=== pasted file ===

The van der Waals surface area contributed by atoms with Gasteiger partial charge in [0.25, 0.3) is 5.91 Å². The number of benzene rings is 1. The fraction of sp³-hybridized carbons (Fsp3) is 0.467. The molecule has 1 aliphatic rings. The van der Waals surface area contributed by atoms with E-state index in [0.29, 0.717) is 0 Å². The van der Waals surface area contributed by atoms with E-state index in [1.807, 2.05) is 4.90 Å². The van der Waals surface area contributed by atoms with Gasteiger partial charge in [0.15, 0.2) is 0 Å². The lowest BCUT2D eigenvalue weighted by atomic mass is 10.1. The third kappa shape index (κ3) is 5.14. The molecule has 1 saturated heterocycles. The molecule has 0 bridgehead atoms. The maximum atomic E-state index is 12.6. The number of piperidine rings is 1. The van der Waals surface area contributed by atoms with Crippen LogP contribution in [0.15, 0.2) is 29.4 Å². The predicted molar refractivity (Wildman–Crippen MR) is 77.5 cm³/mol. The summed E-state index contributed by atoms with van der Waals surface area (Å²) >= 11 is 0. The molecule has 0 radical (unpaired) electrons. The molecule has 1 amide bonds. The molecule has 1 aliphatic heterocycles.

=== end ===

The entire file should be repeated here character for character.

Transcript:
The van der Waals surface area contributed by atoms with Gasteiger partial charge in [0.25, 0.3) is 5.91 Å². The number of benzene rings is 1. The fraction of sp³-hybridized carbons (Fsp3) is 0.467. The molecule has 1 aliphatic rings. The van der Waals surface area contributed by atoms with E-state index in [0.29, 0.717) is 0 Å². The van der Waals surface area contributed by atoms with E-state index in [1.807, 2.05) is 4.90 Å². The van der Waals surface area contributed by atoms with Gasteiger partial charge in [0.15, 0.2) is 0 Å². The lowest BCUT2D eigenvalue weighted by atomic mass is 10.1. The third kappa shape index (κ3) is 5.14. The molecule has 1 saturated heterocycles. The molecule has 0 bridgehead atoms. The maximum atomic E-state index is 12.6. The number of piperidine rings is 1. The van der Waals surface area contributed by atoms with Crippen LogP contribution in [0.15, 0.2) is 29.4 Å². The predicted molar refractivity (Wildman–Crippen MR) is 77.5 cm³/mol. The summed E-state index contributed by atoms with van der Waals surface area (Å²) >= 11 is 0. The molecule has 0 radical (unpaired) electrons. The molecule has 1 amide bonds. The molecule has 1 aliphatic heterocycles.